Financial Literacy Goes YA

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YA is publishing jargon for ‘young adult’. It describes a genre of fiction designed to appeals to teenagers. And this is the group of people who, if we educate them properly, can make the biggest impact on our economy the soonest. So it’s great that someone is making an effort to entertain them and teach them about money at the same time. The problem is that when financially literate adults try to create something cool for kids, it’s usually a disaster. Take the dreadful Treasury campaign for example.

When I read about the new ‘Buck the Norm’ campaign produced by Oklahoma based Tinker Federal Credit Union to educate young adults about money matters, I couldn’t wait to watch it – so I could pan it. My pre-judgment was based partially the Treasury Department’s similar attempt and partially on the fact that Oklahoma City isn’t exactly the cultural hotbed of America. (I don’t say that as a coast dwelling media elite either – I’m right here in Middle America!)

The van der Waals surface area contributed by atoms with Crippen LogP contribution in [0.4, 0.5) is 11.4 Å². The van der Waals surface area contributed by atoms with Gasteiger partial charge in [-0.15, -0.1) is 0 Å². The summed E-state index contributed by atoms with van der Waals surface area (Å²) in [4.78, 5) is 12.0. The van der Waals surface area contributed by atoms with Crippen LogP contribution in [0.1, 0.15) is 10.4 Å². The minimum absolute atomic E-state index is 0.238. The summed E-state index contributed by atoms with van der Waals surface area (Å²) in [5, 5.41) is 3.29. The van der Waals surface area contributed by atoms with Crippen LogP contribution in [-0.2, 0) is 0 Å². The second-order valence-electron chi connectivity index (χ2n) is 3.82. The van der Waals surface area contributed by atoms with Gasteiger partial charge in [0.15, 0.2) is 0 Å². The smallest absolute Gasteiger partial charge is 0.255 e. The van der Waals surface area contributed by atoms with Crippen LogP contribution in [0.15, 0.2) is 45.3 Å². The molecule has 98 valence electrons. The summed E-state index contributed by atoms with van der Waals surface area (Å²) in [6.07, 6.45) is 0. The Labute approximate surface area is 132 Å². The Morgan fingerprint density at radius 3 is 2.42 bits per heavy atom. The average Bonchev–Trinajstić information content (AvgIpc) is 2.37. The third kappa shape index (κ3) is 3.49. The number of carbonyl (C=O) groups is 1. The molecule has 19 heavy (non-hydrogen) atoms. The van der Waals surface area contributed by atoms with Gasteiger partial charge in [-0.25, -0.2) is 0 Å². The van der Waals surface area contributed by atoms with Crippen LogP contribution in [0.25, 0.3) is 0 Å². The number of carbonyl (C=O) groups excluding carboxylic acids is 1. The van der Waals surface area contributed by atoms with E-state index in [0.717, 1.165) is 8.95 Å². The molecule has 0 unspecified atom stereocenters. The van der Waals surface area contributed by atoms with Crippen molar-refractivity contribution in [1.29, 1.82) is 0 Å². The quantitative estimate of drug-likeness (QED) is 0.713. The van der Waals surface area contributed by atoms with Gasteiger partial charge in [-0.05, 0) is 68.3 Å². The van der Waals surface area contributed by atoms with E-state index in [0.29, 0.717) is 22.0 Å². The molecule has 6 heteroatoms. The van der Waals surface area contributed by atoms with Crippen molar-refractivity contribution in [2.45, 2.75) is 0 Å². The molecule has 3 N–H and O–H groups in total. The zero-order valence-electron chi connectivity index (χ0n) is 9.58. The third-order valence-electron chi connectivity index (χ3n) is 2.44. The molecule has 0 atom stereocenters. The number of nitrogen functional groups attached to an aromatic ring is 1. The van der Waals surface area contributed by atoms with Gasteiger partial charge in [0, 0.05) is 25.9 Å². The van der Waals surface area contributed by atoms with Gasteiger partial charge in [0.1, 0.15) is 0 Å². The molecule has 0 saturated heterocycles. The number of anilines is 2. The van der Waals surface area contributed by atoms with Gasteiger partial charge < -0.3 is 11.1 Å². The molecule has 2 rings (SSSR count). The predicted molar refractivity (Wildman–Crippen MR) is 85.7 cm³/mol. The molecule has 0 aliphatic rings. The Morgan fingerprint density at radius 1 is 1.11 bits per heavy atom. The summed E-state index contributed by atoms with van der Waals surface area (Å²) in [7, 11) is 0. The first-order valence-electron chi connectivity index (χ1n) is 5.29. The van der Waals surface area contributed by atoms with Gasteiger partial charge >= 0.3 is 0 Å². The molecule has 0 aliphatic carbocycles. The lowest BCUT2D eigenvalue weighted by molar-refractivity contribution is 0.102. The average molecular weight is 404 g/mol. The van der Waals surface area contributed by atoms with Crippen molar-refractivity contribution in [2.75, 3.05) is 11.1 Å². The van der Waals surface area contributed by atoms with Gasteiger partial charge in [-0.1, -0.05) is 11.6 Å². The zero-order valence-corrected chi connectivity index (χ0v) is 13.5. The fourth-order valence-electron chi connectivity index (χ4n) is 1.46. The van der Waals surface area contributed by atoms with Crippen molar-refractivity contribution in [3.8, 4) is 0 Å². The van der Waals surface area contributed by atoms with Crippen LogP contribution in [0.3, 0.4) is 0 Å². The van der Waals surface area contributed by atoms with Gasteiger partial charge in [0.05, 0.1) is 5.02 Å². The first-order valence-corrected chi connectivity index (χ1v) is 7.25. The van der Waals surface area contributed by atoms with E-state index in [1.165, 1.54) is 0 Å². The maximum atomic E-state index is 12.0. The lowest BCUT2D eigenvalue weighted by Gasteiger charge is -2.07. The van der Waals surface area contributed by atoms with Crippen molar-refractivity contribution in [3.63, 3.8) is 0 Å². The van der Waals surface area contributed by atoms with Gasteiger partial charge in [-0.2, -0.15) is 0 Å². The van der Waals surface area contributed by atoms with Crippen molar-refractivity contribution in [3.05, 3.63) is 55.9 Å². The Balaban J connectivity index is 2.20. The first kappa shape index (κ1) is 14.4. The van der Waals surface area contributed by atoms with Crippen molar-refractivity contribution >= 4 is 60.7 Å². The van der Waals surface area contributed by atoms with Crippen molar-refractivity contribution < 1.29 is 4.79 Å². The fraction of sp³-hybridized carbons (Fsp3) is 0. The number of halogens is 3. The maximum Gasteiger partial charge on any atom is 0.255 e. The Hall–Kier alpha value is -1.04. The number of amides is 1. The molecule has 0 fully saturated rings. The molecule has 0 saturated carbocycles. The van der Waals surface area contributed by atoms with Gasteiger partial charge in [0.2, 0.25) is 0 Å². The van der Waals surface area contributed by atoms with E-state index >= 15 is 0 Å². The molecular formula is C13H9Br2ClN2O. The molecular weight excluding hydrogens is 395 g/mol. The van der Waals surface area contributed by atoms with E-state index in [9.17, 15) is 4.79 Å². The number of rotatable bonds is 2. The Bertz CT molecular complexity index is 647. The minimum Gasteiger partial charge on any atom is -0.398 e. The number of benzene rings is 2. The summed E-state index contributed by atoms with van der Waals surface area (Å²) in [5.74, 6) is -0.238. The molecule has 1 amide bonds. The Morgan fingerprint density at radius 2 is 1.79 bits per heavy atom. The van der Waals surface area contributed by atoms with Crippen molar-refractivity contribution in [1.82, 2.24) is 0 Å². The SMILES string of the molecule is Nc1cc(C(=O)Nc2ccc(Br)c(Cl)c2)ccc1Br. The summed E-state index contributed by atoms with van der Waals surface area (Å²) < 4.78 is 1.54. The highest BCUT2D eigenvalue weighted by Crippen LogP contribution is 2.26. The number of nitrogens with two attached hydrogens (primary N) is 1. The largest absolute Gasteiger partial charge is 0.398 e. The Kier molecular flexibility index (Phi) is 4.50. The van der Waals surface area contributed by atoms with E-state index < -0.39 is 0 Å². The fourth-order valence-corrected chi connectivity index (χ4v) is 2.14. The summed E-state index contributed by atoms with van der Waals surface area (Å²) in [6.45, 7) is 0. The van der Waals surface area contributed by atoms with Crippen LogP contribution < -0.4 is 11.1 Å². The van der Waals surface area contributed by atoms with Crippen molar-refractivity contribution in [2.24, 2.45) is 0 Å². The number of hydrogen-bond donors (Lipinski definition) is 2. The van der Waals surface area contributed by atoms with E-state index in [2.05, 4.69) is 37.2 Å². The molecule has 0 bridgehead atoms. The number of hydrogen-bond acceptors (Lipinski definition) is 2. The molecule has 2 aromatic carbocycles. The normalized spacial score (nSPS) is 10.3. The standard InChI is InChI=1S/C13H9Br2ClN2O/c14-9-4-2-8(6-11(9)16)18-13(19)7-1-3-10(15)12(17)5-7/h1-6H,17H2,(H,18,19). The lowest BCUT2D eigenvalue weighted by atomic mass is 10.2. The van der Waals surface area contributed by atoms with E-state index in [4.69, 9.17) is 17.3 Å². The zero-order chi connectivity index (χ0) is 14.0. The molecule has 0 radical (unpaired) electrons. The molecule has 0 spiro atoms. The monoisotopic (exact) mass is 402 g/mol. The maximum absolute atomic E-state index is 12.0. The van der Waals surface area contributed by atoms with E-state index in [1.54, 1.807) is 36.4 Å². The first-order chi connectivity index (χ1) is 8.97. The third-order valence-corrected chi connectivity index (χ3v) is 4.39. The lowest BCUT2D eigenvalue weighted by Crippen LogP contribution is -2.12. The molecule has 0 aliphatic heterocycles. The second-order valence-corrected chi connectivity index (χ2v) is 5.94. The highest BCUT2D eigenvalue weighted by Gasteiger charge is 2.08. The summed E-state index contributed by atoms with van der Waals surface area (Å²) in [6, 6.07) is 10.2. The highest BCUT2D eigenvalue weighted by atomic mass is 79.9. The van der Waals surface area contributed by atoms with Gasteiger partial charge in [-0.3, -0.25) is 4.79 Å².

However, I have to admit the video is not bad. The tune is catchy and the message is on point. Instead of going for a be-responsible-with-your-money angle, they encourage young adults to consume less and not buy into the oppression of the Marketing Man and the Credit Card Man. Rebel and sustain!

The associated website, www.BuckTheNorm.com, is pretty good too. Despite needing to be updated with a little more regularity, there is good information and interactivity. Along with information on how to get a truly free credit report, advice on interviewing and resume development, and a glossary of financial terms, they’re running a video contest, offering downloadable art and ring tones, and featuring some pretty decent local music.

In the words of Matt Stratton, TFCU Senior Vice President of Marketing:

“Personal financial management doesn’t have to be all doom and gloom.”

Buck it, baby!

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